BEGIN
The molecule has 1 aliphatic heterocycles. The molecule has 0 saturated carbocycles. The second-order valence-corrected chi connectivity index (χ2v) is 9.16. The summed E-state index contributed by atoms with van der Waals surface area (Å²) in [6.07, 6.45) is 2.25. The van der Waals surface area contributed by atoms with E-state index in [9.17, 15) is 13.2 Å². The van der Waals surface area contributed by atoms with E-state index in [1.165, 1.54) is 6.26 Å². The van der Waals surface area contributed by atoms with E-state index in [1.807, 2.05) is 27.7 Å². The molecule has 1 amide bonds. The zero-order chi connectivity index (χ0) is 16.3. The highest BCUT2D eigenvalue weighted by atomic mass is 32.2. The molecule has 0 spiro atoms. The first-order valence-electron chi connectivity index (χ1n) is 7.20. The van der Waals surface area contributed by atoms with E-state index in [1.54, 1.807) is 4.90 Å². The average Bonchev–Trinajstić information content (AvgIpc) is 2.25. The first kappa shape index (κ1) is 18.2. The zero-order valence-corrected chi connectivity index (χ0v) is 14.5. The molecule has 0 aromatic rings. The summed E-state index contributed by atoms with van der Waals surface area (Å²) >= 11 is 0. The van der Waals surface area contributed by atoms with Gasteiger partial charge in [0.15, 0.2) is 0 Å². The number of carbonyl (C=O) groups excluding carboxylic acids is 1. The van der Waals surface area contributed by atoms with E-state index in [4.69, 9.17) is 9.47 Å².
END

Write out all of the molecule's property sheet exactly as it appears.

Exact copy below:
The molecule has 1 aliphatic heterocycles. The molecule has 0 saturated carbocycles. The second-order valence-corrected chi connectivity index (χ2v) is 9.16. The summed E-state index contributed by atoms with van der Waals surface area (Å²) in [6.07, 6.45) is 2.25. The van der Waals surface area contributed by atoms with E-state index in [9.17, 15) is 13.2 Å². The van der Waals surface area contributed by atoms with E-state index in [1.165, 1.54) is 6.26 Å². The van der Waals surface area contributed by atoms with E-state index in [1.807, 2.05) is 27.7 Å². The molecule has 1 amide bonds. The zero-order chi connectivity index (χ0) is 16.3. The highest BCUT2D eigenvalue weighted by atomic mass is 32.2. The molecule has 0 spiro atoms. The first-order valence-electron chi connectivity index (χ1n) is 7.20. The van der Waals surface area contributed by atoms with E-state index in [1.54, 1.807) is 4.90 Å². The average Bonchev–Trinajstić information content (AvgIpc) is 2.25. The first kappa shape index (κ1) is 18.2. The zero-order valence-corrected chi connectivity index (χ0v) is 14.5. The molecule has 0 aromatic rings. The summed E-state index contributed by atoms with van der Waals surface area (Å²) >= 11 is 0. The van der Waals surface area contributed by atoms with Gasteiger partial charge in [0.15, 0.2) is 0 Å². The number of carbonyl (C=O) groups excluding carboxylic acids is 1. The van der Waals surface area contributed by atoms with E-state index in [4.69, 9.17) is 9.47 Å².